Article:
In this episode we explore documents surrounding Lee's invasion of Maryland, the Battle of Antietam, and the preliminary Emancipation Proclamation. Some of the eye witness accounts of this battle, collected in this anthology are fascinating.
In this episode we see how Lincoln moved toward emancipation in the context of failed military campaigns and growing pressure from enslaved people. You can explore these documents yourself in the Library of America's anthology of civil war writings.
Our next episode in this series on the American Civil War looks at the events surrounding the Seven Days Battle, especially General Hunter's move to arm blacks in occupied territories. As always we get a diverse cast of witnesses to this conflict.
In this episode, I look at the events surrounding the battle of Shiloh such as the push for compensated emancipation, the seizure of New Orleans, and the battle of the ironclads. As always, my source is the anthology published by the Library of America.
I am still alive, yes. Just taking a break from recording.
Anyway, as we continue reading American Civil War anthology by the Library of America, we take a look at the first major Union victory, the surrender of Fort Donaldson.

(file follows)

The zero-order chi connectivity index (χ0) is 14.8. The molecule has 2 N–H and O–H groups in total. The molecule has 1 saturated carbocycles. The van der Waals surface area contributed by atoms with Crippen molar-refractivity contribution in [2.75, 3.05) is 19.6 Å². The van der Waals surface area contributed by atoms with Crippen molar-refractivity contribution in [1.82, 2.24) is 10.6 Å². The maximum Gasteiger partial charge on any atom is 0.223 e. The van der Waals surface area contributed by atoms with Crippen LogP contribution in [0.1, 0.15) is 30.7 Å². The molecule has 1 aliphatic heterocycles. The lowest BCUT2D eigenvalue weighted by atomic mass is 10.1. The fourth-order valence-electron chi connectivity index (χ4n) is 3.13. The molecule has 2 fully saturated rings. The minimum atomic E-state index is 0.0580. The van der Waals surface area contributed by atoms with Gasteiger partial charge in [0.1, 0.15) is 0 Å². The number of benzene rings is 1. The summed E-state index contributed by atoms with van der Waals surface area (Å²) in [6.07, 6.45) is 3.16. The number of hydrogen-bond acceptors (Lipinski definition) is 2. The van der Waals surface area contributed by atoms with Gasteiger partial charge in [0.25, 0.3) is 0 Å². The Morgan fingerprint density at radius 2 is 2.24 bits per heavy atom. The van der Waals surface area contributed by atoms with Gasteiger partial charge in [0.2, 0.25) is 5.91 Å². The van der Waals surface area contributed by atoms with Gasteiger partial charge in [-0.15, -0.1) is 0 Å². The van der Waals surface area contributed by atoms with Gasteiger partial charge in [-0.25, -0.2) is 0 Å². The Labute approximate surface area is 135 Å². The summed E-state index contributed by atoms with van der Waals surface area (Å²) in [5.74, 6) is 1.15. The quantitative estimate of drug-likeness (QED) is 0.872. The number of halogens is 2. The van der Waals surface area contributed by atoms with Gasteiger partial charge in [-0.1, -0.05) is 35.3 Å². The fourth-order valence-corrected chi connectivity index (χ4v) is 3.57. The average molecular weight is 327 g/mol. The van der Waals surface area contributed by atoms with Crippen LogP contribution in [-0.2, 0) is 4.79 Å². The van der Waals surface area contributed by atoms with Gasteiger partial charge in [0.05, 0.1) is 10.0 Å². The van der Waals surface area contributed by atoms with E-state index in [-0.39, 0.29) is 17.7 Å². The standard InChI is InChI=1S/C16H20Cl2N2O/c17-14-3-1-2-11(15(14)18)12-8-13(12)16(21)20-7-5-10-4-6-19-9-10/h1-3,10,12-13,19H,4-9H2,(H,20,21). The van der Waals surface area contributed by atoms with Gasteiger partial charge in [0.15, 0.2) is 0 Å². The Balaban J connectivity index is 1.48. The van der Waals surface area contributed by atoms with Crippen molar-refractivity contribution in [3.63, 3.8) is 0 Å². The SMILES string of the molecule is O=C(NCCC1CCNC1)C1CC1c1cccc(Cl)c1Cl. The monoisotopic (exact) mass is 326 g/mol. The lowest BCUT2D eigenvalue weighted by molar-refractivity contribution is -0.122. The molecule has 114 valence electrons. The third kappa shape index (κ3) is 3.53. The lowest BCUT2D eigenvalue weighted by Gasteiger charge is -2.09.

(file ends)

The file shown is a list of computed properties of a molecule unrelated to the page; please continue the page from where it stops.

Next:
I complete my look at volume 1 of the Library of America's anthology of Civil War writings. It is a dark winter for the USA after a series of military defeats. The political and military response to these defeats is the centerpiece of the documents I examine in this episode.
The aftermath of the Battle of Bull Run was a lot of hand wringing and searching for new ideas by the USA. The battle of WIlson's Creek deepened these anxieties. We also see how emancipation begins to be worked into Republican policy. I explore all of this in this episode.
In this episode, I look at documents surrounding the First Battle of Bull Run, the first major battle of the American Civil War.
In this episode we read into the aftermath of the attack on Fort Sumter by looking at documents by people such as Walt Whitman, George Templeton Strong, and William T. Sherman.
Our series looking into the American Civil War as anthologized by the Library of America continues with the events surrounding the attack on Fort Sumter.